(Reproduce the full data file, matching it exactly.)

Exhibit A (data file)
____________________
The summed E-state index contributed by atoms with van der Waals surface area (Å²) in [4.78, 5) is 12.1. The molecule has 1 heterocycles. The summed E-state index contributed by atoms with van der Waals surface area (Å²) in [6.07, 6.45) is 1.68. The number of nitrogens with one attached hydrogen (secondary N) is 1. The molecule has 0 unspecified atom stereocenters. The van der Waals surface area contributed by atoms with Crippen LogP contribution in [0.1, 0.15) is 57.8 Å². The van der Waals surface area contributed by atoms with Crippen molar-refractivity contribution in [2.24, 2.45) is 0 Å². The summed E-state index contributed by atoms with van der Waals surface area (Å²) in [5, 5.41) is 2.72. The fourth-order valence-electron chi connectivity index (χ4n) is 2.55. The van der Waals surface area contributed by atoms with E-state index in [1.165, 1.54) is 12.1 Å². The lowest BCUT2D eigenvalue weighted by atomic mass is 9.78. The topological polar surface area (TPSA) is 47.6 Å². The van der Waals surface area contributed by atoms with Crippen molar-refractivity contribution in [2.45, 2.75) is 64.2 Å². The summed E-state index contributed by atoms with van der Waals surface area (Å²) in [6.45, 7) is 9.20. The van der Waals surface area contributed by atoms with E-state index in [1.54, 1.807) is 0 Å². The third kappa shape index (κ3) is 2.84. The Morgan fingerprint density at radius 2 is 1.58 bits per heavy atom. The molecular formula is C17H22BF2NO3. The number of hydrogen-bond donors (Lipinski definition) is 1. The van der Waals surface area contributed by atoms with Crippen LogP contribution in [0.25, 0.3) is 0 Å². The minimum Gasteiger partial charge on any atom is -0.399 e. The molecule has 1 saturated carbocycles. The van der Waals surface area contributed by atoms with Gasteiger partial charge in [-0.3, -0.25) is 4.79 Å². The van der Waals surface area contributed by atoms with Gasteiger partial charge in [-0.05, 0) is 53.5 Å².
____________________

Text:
The summed E-state index contributed by atoms with van der Waals surface area (Å²) in [4.78, 5) is 12.1. The molecule has 1 heterocycles. The summed E-state index contributed by atoms with van der Waals surface area (Å²) in [6.07, 6.45) is 1.68. The number of nitrogens with one attached hydrogen (secondary N) is 1. The molecule has 0 unspecified atom stereocenters. The van der Waals surface area contributed by atoms with Crippen LogP contribution in [0.1, 0.15) is 57.8 Å². The van der Waals surface area contributed by atoms with Crippen molar-refractivity contribution in [2.24, 2.45) is 0 Å². The summed E-state index contributed by atoms with van der Waals surface area (Å²) in [5, 5.41) is 2.72. The fourth-order valence-electron chi connectivity index (χ4n) is 2.55. The van der Waals surface area contributed by atoms with E-state index in [1.165, 1.54) is 12.1 Å². The lowest BCUT2D eigenvalue weighted by atomic mass is 9.78. The topological polar surface area (TPSA) is 47.6 Å². The van der Waals surface area contributed by atoms with Crippen molar-refractivity contribution in [2.45, 2.75) is 64.2 Å². The summed E-state index contributed by atoms with van der Waals surface area (Å²) in [6.45, 7) is 9.20. The van der Waals surface area contributed by atoms with E-state index in [1.54, 1.807) is 0 Å². The third kappa shape index (κ3) is 2.84. The Morgan fingerprint density at radius 2 is 1.58 bits per heavy atom. The molecular formula is C17H22BF2NO3. The number of hydrogen-bond donors (Lipinski definition) is 1. The van der Waals surface area contributed by atoms with Crippen LogP contribution in [0.25, 0.3) is 0 Å². The minimum Gasteiger partial charge on any atom is -0.399 e. The molecule has 1 saturated carbocycles. The van der Waals surface area contributed by atoms with Gasteiger partial charge in [-0.3, -0.25) is 4.79 Å². The van der Waals surface area contributed by atoms with Gasteiger partial charge in [-0.05, 0) is 53.5 Å².